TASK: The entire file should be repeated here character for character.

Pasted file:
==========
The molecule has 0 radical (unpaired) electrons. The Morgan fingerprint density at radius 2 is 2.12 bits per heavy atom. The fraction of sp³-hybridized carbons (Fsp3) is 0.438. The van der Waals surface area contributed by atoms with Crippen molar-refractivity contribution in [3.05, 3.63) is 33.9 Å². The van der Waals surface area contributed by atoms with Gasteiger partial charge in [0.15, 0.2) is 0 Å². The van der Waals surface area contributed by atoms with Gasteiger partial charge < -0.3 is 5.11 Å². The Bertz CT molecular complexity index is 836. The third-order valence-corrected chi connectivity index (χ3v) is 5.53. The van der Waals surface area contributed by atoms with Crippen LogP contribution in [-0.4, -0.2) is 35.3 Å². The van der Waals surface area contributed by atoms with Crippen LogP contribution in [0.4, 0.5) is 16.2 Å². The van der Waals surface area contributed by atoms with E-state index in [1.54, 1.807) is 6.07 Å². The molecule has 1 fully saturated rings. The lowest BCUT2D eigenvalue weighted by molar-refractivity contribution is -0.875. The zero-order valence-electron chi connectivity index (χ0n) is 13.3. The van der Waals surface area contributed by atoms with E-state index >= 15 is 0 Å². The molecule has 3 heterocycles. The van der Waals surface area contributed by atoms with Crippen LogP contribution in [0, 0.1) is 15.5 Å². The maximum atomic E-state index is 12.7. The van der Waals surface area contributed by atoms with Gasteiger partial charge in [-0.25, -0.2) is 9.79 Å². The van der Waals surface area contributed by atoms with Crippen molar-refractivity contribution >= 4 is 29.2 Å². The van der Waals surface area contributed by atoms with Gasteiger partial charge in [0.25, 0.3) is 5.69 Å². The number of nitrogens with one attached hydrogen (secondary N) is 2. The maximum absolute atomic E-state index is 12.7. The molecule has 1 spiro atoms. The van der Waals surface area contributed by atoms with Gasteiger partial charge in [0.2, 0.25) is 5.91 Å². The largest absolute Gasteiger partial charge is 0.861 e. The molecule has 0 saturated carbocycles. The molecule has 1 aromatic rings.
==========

The molecule has 0 radical (unpaired) electrons. The Morgan fingerprint density at radius 2 is 2.12 bits per heavy atom. The fraction of sp³-hybridized carbons (Fsp3) is 0.438. The van der Waals surface area contributed by atoms with Crippen molar-refractivity contribution in [3.05, 3.63) is 33.9 Å². The van der Waals surface area contributed by atoms with Gasteiger partial charge in [0.15, 0.2) is 0 Å². The van der Waals surface area contributed by atoms with Gasteiger partial charge < -0.3 is 5.11 Å². The Bertz CT molecular complexity index is 836. The third-order valence-corrected chi connectivity index (χ3v) is 5.53. The van der Waals surface area contributed by atoms with Crippen LogP contribution in [-0.4, -0.2) is 35.3 Å². The van der Waals surface area contributed by atoms with Crippen LogP contribution in [0.4, 0.5) is 16.2 Å². The van der Waals surface area contributed by atoms with E-state index in [1.54, 1.807) is 6.07 Å². The molecule has 1 fully saturated rings. The lowest BCUT2D eigenvalue weighted by molar-refractivity contribution is -0.875. The zero-order valence-electron chi connectivity index (χ0n) is 13.3. The van der Waals surface area contributed by atoms with E-state index >= 15 is 0 Å². The molecule has 3 heterocycles. The van der Waals surface area contributed by atoms with Crippen LogP contribution in [0, 0.1) is 15.5 Å². The maximum atomic E-state index is 12.7. The van der Waals surface area contributed by atoms with Gasteiger partial charge in [-0.25, -0.2) is 9.79 Å². The van der Waals surface area contributed by atoms with Crippen molar-refractivity contribution >= 4 is 29.2 Å². The van der Waals surface area contributed by atoms with Gasteiger partial charge in [0.25, 0.3) is 5.69 Å². The number of nitrogens with one attached hydrogen (secondary N) is 2. The maximum absolute atomic E-state index is 12.7. The molecule has 1 spiro atoms. The van der Waals surface area contributed by atoms with Gasteiger partial charge in [0.2, 0.25) is 5.91 Å². The largest absolute Gasteiger partial charge is 0.861 e. The molecule has 0 saturated carbocycles. The molecule has 1 aromatic rings.